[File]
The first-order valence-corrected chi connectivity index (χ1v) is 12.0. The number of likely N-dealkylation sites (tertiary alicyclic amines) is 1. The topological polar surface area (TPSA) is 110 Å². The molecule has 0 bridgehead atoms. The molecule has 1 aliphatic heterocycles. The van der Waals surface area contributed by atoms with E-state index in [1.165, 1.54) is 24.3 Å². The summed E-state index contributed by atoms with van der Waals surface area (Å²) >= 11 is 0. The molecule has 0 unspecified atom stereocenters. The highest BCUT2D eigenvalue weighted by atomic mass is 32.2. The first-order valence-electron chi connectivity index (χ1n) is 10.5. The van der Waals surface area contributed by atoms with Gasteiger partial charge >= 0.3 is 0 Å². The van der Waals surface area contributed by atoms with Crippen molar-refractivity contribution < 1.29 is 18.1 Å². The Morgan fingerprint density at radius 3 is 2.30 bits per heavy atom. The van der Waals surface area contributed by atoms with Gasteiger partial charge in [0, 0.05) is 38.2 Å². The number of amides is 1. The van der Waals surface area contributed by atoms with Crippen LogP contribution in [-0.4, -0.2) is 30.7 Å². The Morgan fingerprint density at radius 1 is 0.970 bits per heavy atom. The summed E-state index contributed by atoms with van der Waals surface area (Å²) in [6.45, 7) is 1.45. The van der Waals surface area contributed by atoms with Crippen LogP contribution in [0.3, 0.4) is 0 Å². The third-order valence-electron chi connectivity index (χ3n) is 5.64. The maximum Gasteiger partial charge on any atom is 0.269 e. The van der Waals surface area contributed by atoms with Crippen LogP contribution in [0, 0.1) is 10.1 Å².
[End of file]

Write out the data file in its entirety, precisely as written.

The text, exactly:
The first-order valence-corrected chi connectivity index (χ1v) is 12.0. The number of likely N-dealkylation sites (tertiary alicyclic amines) is 1. The topological polar surface area (TPSA) is 110 Å². The molecule has 0 bridgehead atoms. The molecule has 1 aliphatic heterocycles. The van der Waals surface area contributed by atoms with E-state index in [1.165, 1.54) is 24.3 Å². The summed E-state index contributed by atoms with van der Waals surface area (Å²) >= 11 is 0. The molecule has 0 unspecified atom stereocenters. The highest BCUT2D eigenvalue weighted by atomic mass is 32.2. The first-order valence-electron chi connectivity index (χ1n) is 10.5. The van der Waals surface area contributed by atoms with Gasteiger partial charge >= 0.3 is 0 Å². The van der Waals surface area contributed by atoms with Crippen molar-refractivity contribution < 1.29 is 18.1 Å². The Morgan fingerprint density at radius 3 is 2.30 bits per heavy atom. The van der Waals surface area contributed by atoms with Gasteiger partial charge in [0, 0.05) is 38.2 Å². The number of amides is 1. The van der Waals surface area contributed by atoms with Crippen LogP contribution in [-0.4, -0.2) is 30.7 Å². The Morgan fingerprint density at radius 1 is 0.970 bits per heavy atom. The summed E-state index contributed by atoms with van der Waals surface area (Å²) in [6.45, 7) is 1.45. The van der Waals surface area contributed by atoms with Crippen LogP contribution in [0.3, 0.4) is 0 Å². The third-order valence-electron chi connectivity index (χ3n) is 5.64. The maximum Gasteiger partial charge on any atom is 0.269 e. The van der Waals surface area contributed by atoms with Crippen LogP contribution in [0, 0.1) is 10.1 Å².